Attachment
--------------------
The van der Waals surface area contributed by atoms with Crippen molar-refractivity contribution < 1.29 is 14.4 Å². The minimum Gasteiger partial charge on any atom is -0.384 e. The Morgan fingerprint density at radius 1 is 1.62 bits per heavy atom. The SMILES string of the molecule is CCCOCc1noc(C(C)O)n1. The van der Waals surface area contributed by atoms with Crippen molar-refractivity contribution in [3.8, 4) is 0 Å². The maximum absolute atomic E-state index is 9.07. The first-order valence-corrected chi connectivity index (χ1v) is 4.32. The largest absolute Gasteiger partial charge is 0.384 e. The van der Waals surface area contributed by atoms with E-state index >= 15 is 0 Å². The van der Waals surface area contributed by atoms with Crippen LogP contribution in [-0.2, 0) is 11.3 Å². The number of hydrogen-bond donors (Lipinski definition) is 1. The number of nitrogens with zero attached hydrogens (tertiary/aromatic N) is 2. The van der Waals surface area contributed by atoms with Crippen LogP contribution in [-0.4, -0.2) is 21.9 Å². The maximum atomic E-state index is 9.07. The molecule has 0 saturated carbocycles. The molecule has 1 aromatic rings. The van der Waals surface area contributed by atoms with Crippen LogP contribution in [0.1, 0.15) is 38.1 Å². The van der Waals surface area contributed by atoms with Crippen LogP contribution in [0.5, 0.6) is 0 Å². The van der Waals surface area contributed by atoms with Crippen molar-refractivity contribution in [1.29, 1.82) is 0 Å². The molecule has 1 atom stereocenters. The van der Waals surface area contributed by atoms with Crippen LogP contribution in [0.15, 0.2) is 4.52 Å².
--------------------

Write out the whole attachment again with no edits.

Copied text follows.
The van der Waals surface area contributed by atoms with Crippen molar-refractivity contribution < 1.29 is 14.4 Å². The minimum Gasteiger partial charge on any atom is -0.384 e. The Morgan fingerprint density at radius 1 is 1.62 bits per heavy atom. The SMILES string of the molecule is CCCOCc1noc(C(C)O)n1. The van der Waals surface area contributed by atoms with Crippen molar-refractivity contribution in [3.8, 4) is 0 Å². The maximum absolute atomic E-state index is 9.07. The first-order valence-corrected chi connectivity index (χ1v) is 4.32. The largest absolute Gasteiger partial charge is 0.384 e. The van der Waals surface area contributed by atoms with E-state index >= 15 is 0 Å². The van der Waals surface area contributed by atoms with Crippen LogP contribution in [-0.2, 0) is 11.3 Å². The number of hydrogen-bond donors (Lipinski definition) is 1. The number of nitrogens with zero attached hydrogens (tertiary/aromatic N) is 2. The van der Waals surface area contributed by atoms with Crippen LogP contribution in [-0.4, -0.2) is 21.9 Å². The maximum atomic E-state index is 9.07. The molecule has 0 saturated carbocycles. The molecule has 1 aromatic rings. The van der Waals surface area contributed by atoms with Crippen LogP contribution in [0.1, 0.15) is 38.1 Å². The van der Waals surface area contributed by atoms with Crippen LogP contribution in [0.5, 0.6) is 0 Å². The van der Waals surface area contributed by atoms with Crippen molar-refractivity contribution in [1.29, 1.82) is 0 Å². The molecule has 1 atom stereocenters. The van der Waals surface area contributed by atoms with Crippen LogP contribution in [0.15, 0.2) is 4.52 Å².